Minnesota’s score rebounded some this year on the ACT college entrance exam, but not enough to regain its spot as No. 1 in the nation.

Results released Thursday show that this year’s graduating seniors scored almost half a point higher than last year’s seniors, earning an average composite score of 21.5 out of a possible 36. The ACT is the most popular college entrance exam in Minnesota.

For the second year in a row, Minnesota earned two distinctions: Just about all Minnesota graduating seniors took the exam, and the state posted the highest average composite score among the 17 states with 100 percent student participation. Its average composite score beat the nation’s 21 average.

The state ranked fifth overall among states where at least half of graduates took the test. But its top score among states with 100 percent participation made Minnesota tops to Gov. Mark Dayton.

“Ranking #1 in the nation confirms the overall quality of our state’s public education system,” said Dayton in a Thursday release.

Last year, the state’s participation in the test surged and the state’s scores tumbled. Until then Minnesota was long the nation’s highest scorer among states where at least half the graduates took the ACT. This year, Ohio took top honors.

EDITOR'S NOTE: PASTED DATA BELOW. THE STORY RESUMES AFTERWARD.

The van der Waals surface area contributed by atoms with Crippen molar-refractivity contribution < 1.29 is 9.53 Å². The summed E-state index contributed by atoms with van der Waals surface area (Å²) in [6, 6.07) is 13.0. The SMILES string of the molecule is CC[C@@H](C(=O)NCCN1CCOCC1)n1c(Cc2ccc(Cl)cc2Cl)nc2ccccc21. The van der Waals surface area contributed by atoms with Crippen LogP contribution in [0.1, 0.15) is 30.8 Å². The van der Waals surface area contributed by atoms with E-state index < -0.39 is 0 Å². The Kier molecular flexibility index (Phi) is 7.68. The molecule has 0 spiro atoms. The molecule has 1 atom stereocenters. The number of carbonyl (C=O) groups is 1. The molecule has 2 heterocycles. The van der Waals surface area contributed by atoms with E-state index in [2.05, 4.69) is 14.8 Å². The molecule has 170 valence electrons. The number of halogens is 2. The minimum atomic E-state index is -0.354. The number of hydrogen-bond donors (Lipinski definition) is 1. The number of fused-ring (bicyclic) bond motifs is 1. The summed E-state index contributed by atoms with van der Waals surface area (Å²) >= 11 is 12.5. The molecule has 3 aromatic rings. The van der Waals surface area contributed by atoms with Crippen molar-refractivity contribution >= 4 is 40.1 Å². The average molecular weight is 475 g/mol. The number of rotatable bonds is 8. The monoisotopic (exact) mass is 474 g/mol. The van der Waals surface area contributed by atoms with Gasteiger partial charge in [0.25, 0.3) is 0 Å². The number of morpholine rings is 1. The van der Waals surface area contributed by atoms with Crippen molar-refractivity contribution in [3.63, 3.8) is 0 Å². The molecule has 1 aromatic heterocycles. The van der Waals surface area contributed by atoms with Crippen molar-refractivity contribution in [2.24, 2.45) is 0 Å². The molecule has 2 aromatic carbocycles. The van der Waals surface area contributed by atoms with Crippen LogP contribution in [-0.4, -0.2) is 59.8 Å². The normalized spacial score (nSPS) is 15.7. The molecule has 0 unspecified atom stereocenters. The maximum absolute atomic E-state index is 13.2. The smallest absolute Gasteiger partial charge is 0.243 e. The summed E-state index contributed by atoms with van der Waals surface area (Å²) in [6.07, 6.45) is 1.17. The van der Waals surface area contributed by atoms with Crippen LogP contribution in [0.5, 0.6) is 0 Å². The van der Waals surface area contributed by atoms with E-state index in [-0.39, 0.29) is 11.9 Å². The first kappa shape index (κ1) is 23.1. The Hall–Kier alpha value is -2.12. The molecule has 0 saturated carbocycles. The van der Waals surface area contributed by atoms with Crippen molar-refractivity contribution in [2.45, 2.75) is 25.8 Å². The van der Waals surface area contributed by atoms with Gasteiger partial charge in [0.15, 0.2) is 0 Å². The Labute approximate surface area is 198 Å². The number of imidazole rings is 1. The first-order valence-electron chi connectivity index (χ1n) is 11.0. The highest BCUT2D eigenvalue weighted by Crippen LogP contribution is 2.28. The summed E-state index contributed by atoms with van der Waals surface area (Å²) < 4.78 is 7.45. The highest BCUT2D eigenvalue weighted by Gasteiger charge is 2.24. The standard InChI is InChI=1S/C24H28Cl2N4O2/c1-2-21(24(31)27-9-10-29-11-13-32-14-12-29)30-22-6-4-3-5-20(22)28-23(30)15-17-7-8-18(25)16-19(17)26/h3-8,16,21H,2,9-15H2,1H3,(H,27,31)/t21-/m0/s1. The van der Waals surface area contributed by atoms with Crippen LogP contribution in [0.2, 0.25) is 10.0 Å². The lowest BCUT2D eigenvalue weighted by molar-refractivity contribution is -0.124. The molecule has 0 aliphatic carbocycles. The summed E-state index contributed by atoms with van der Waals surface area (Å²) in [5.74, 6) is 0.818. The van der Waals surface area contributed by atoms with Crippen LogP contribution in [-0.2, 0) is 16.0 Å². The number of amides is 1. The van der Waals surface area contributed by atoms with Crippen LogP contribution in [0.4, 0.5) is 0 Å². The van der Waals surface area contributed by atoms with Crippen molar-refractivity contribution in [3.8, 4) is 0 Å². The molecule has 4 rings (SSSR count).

The ACT tests students on their reading, English, mathematics and science skills as a measure of college readiness. In Minnesota, 31 percent of students met each of these benchmarks, compared with 27 percent nationwide.

The national picture is bleak for some categories of students, the ACT reported in a Thursday release.

Just 9 percent of graduates who would be their family’s first generation in college and were also minority and low-income showed a “strong readiness” for college, the ACT said.

“While it’s no surprise that underserved students fall behind their peers due to the inequities that exist, it is extremely alarming and concerning to see how large this achievement gap really is,” ACT CEO Marten Roorda said.

Overall, college readiness has been stable, the ACT reported, though one-third of test takers this year didn’t meet any testing benchmarks.

A bright spot in the national data: The number of Hispanic students taking the test has grown, and their average scores and readiness levels also rose slightly.

While scores increased for all student groups in Minnesota, students of color scored lower on average than their white counterparts, the governor’s office release said.

State Education Commissioner Brenda Cassellius added in the release that there’s more work to be done “to make sure every single student in Minnesota is given the opportunity to reach their career and college aspirations.”